In a game of Capture The Flag, exactly two opposing teams will compete against each other to collect the other team's flag! Teams can be empty, and in that case, the team will play against bots. ~N~ friends numbered ~1\dots N~ want to play some number of concurrent games of Capture The Flag. To do so, they enter their names into a computer and the computer randomly assigns relationships:
||Friends ~a~ and ~b~ are in the same game and on opposite teams|
||Friends ~a~ and ~b~ are in the same game and on the same team|
After being given ~M~ such relationships, the friend tried to split themselves into games such that the number of games is maximal (i.e. if they can't be sure if two people are in the same game, they will be regarded as in different games). However, there's a chance that the relationships the computer gave out is invalid, which happens when two people are theoretically in the same team and not in the same team at the same time. Please find out if the computer's output was invalid, and if not, the total imbalance of all of the games.
The imbalance of a game is the absolute difference between the number of players on the two teams. More formally, if there are ~p~ players on a team and ~q~ players on the other teams, then the imbalance is ~|p-q|~.
Do note that it is possible for a friend to have no relationships with anybody else. In this case, he is playing a game by himself :<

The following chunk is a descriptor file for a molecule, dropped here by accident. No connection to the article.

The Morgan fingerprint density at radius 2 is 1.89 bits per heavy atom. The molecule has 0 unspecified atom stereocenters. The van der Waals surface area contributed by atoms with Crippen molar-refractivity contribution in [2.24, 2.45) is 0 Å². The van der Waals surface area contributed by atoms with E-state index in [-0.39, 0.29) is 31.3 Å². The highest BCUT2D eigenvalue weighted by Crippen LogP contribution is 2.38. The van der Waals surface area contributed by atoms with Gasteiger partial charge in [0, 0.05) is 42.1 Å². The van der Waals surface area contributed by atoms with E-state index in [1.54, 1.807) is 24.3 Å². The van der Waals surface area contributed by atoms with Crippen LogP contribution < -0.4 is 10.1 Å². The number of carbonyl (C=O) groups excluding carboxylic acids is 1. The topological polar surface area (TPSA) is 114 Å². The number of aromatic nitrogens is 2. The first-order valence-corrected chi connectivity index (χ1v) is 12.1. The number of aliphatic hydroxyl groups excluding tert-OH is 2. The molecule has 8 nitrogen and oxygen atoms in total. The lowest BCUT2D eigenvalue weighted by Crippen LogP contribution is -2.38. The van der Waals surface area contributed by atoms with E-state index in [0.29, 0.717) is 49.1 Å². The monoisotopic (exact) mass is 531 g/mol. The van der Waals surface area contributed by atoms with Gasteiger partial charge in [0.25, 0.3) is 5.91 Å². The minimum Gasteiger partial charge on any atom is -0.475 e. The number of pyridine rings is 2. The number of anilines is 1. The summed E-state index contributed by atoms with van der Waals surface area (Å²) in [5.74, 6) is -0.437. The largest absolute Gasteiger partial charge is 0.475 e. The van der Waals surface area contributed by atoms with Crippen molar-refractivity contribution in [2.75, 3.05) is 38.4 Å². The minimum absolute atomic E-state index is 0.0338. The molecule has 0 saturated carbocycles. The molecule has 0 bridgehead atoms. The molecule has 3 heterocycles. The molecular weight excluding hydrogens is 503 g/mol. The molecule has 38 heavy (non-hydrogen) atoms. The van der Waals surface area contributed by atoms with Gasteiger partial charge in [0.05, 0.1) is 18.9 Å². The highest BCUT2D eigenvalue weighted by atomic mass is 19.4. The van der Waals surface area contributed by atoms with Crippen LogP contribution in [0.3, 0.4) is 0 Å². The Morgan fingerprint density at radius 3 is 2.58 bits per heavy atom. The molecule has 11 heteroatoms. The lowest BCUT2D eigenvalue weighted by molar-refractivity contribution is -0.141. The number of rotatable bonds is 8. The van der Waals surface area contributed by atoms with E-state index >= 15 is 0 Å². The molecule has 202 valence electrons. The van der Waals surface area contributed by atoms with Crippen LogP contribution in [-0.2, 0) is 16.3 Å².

Note: Due to incorrect data, AC submissions were given the WA verdict - it has
hopefully been fixed as of December 8, sorry 'bout that 😖
~1\le N\le 2\times 10^5~
~1\le M\le 2\times 10^5~
~1\le a,b\le N~
The first line contains two integers: ~N~ and ~M~
The next ~M~ lines each contain a relationship. The input format is the same as what the table above specifies.
If the relationships form an invalid scenario, output
IMPOSSIBLE. Otherwise, output one integer, the total imbalance of all the games.
4 2 O 1 2 O 2 3
Firstly, friend ~1~ and ~2~ are opponents. Since ~3~ is an opponent of ~2~, they must be in the same team as ~1~. There are no further relationships, so we know that ~1~ and ~3~ are playing ~2~, and that ~4~ is playing a solo game. The total imbalance is thus ~|2-1|+|1-0|=2~
4 3 O 1 2 O 1 3 O 2 3
There's no way for friends ~1~,~2~, and ~3~ to be assigned to exactly ~2~ teams. So, this creates an impossible situation.